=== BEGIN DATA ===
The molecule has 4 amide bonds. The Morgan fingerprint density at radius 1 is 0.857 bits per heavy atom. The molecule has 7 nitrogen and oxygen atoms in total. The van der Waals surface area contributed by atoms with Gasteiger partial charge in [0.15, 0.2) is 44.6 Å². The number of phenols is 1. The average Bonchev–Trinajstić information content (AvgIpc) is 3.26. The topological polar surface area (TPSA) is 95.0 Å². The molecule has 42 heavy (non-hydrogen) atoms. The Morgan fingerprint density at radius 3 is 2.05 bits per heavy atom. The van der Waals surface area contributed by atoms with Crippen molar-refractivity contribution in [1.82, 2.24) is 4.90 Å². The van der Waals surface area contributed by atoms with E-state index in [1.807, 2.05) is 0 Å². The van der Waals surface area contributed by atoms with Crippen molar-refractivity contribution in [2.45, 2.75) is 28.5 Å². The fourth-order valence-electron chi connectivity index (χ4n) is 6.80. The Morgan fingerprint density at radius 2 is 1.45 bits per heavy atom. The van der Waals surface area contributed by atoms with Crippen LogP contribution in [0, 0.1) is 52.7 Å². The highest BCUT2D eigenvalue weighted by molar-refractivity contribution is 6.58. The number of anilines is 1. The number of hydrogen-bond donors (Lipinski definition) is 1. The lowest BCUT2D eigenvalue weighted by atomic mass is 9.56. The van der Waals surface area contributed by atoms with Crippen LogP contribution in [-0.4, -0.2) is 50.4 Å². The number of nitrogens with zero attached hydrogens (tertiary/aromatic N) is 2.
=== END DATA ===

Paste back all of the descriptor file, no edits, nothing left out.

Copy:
The molecule has 4 amide bonds. The Morgan fingerprint density at radius 1 is 0.857 bits per heavy atom. The molecule has 7 nitrogen and oxygen atoms in total. The van der Waals surface area contributed by atoms with Gasteiger partial charge in [0.15, 0.2) is 44.6 Å². The number of phenols is 1. The average Bonchev–Trinajstić information content (AvgIpc) is 3.26. The topological polar surface area (TPSA) is 95.0 Å². The molecule has 42 heavy (non-hydrogen) atoms. The Morgan fingerprint density at radius 3 is 2.05 bits per heavy atom. The van der Waals surface area contributed by atoms with Crippen molar-refractivity contribution in [1.82, 2.24) is 4.90 Å². The van der Waals surface area contributed by atoms with E-state index in [1.807, 2.05) is 0 Å². The van der Waals surface area contributed by atoms with Crippen molar-refractivity contribution in [2.45, 2.75) is 28.5 Å². The fourth-order valence-electron chi connectivity index (χ4n) is 6.80. The Morgan fingerprint density at radius 2 is 1.45 bits per heavy atom. The van der Waals surface area contributed by atoms with Crippen LogP contribution in [0, 0.1) is 52.7 Å². The highest BCUT2D eigenvalue weighted by molar-refractivity contribution is 6.58. The number of anilines is 1. The number of hydrogen-bond donors (Lipinski definition) is 1. The lowest BCUT2D eigenvalue weighted by atomic mass is 9.56. The van der Waals surface area contributed by atoms with Crippen LogP contribution in [-0.4, -0.2) is 50.4 Å². The number of nitrogens with zero attached hydrogens (tertiary/aromatic N) is 2.